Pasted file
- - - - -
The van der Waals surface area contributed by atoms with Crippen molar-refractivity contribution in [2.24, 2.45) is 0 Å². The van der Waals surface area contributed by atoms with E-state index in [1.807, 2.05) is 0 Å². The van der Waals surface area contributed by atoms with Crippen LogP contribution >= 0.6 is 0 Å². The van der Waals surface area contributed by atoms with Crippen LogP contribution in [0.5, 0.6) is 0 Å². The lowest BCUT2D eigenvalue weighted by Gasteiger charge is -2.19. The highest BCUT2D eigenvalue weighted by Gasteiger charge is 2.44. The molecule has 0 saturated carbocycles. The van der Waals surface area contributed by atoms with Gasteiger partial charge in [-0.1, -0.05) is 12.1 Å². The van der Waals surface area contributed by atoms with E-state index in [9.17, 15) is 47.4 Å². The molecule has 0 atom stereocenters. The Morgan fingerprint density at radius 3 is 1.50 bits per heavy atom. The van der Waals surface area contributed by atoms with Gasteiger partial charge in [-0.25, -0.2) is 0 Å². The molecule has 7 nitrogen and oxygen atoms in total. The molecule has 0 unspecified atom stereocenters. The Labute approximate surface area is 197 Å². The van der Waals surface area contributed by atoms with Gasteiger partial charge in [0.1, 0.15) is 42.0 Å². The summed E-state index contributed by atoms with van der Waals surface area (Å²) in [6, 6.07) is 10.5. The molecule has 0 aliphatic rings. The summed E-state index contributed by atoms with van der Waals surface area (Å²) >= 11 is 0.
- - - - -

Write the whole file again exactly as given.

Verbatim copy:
The van der Waals surface area contributed by atoms with Crippen molar-refractivity contribution in [2.24, 2.45) is 0 Å². The van der Waals surface area contributed by atoms with E-state index in [1.807, 2.05) is 0 Å². The van der Waals surface area contributed by atoms with Crippen LogP contribution >= 0.6 is 0 Å². The van der Waals surface area contributed by atoms with Crippen LogP contribution in [0.5, 0.6) is 0 Å². The lowest BCUT2D eigenvalue weighted by Gasteiger charge is -2.19. The highest BCUT2D eigenvalue weighted by Gasteiger charge is 2.44. The molecule has 0 saturated carbocycles. The van der Waals surface area contributed by atoms with Gasteiger partial charge in [-0.1, -0.05) is 12.1 Å². The van der Waals surface area contributed by atoms with E-state index in [9.17, 15) is 47.4 Å². The molecule has 0 atom stereocenters. The Morgan fingerprint density at radius 3 is 1.50 bits per heavy atom. The van der Waals surface area contributed by atoms with Gasteiger partial charge in [-0.25, -0.2) is 0 Å². The molecule has 7 nitrogen and oxygen atoms in total. The molecule has 0 unspecified atom stereocenters. The Labute approximate surface area is 197 Å². The van der Waals surface area contributed by atoms with Gasteiger partial charge in [0.1, 0.15) is 42.0 Å². The summed E-state index contributed by atoms with van der Waals surface area (Å²) in [6, 6.07) is 10.5. The molecule has 0 aliphatic rings. The summed E-state index contributed by atoms with van der Waals surface area (Å²) >= 11 is 0.